Ontario employee entitled to sue employer after workplace injury, despite signing a waiver: Court
An Ontario employee has won the right to sue his employer for damages for an injury suffered at work. An appeal court decided that a waiver he signed was, due to provisions in the Ontario Workplace Safety and Insurance Act, unenforceable.
The National Capital Kart Club held a go-cart event at which the employee acted as race director. The employee was injured after one go-kart driver crashed into hay bales. The employee sued his employer, the go-kart driver and others. The employer argued that a waiver, which the employee had signed, released them from any damages.
The employer was not required, under the Workplace Safety and Insurance Act, to be registered with the Ontario Workplace Safety and Insurance Board. Therefore the employee did not have workers compensation coverage.
The employee, on appeal, relied on the little-known Part X of the Workplace Safety and Insurance Act. Part X contains s. 114(1) which, the employee argued, made the waiver unenforceable. That section applies to workers whose employer is not registered, and not required to be registered, with the WSIB:
"114. (1) A worker may bring an action for damages against his or her employer for an injury that occurs in any of the following circumstances:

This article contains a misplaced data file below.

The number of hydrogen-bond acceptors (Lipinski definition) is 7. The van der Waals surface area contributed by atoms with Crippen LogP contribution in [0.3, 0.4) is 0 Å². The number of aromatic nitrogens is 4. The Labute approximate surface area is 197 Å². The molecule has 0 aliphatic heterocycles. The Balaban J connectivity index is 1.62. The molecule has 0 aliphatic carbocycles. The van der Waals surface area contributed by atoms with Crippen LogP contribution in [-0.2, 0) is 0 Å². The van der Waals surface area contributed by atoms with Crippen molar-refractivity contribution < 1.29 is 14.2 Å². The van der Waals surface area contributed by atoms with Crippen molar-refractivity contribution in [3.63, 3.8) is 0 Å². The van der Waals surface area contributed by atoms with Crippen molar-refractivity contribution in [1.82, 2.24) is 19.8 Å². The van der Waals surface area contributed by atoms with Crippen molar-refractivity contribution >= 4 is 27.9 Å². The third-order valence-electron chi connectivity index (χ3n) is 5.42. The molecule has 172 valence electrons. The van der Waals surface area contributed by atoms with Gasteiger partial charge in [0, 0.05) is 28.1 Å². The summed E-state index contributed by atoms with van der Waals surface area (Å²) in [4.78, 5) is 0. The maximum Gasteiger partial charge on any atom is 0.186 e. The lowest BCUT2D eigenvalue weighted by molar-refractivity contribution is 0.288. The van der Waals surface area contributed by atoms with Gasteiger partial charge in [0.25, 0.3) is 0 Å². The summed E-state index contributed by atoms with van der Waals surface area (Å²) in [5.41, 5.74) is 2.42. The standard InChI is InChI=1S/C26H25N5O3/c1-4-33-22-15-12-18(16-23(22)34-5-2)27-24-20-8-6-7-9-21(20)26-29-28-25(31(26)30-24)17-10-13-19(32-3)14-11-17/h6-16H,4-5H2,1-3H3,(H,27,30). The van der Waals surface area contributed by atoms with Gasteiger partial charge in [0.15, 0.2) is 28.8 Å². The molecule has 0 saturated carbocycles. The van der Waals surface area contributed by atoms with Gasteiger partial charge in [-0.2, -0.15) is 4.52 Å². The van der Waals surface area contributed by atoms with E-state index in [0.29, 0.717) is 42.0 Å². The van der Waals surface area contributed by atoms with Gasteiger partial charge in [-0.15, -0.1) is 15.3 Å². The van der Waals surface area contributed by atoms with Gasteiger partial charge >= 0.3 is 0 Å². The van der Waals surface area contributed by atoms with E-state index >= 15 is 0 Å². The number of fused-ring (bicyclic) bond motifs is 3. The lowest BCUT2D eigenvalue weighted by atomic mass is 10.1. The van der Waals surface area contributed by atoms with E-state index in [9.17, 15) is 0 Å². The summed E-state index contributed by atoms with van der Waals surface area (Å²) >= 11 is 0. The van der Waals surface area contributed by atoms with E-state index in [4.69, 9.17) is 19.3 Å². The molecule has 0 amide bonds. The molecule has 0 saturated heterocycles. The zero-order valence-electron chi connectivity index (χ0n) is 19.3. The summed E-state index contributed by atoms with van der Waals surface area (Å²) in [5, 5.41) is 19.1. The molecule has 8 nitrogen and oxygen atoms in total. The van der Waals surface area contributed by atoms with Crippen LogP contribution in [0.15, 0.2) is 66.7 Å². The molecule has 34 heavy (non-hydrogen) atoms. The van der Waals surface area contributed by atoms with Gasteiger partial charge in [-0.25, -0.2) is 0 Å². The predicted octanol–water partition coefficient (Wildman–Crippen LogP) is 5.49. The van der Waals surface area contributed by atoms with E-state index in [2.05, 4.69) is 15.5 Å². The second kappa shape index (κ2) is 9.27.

1. The worker is injured by reason of a defect in the condition or arrangement of the ways, works, machinery, plant, buildings or premises used in the employer’s business or connected with or intended for that business.
2. The worker is injured by reason of the employer’s negligence.
3. The worker is injured by reason of the negligence of a person in the employer’s service who is acting within the scope of his or her employment."
The Court of Appeal for Ontario held that it was contrary to public policy to allow employers to have employees "contract out" of Part X of the Workplace Safety and Insurance Act (that is, sign a waiver giving up their rights, under Part X, to sue their employer for certain workplace injuries). As such, the waiver was unenforceable and the employee’s lawsuit could proceed.
Employers that are not registered with the WSIB, and not required to be registered, should review their use of waivers — including waivers for company events. As a result of this decision, waivers signed by employees will not be enforceable to prevent the employee from suing the employer for certain injuries, including injuries caused by the employer’s negligence.
For more information see:
- Fleming v. Massey, 2016 CarswellOnt 924 (Ont. C.A.).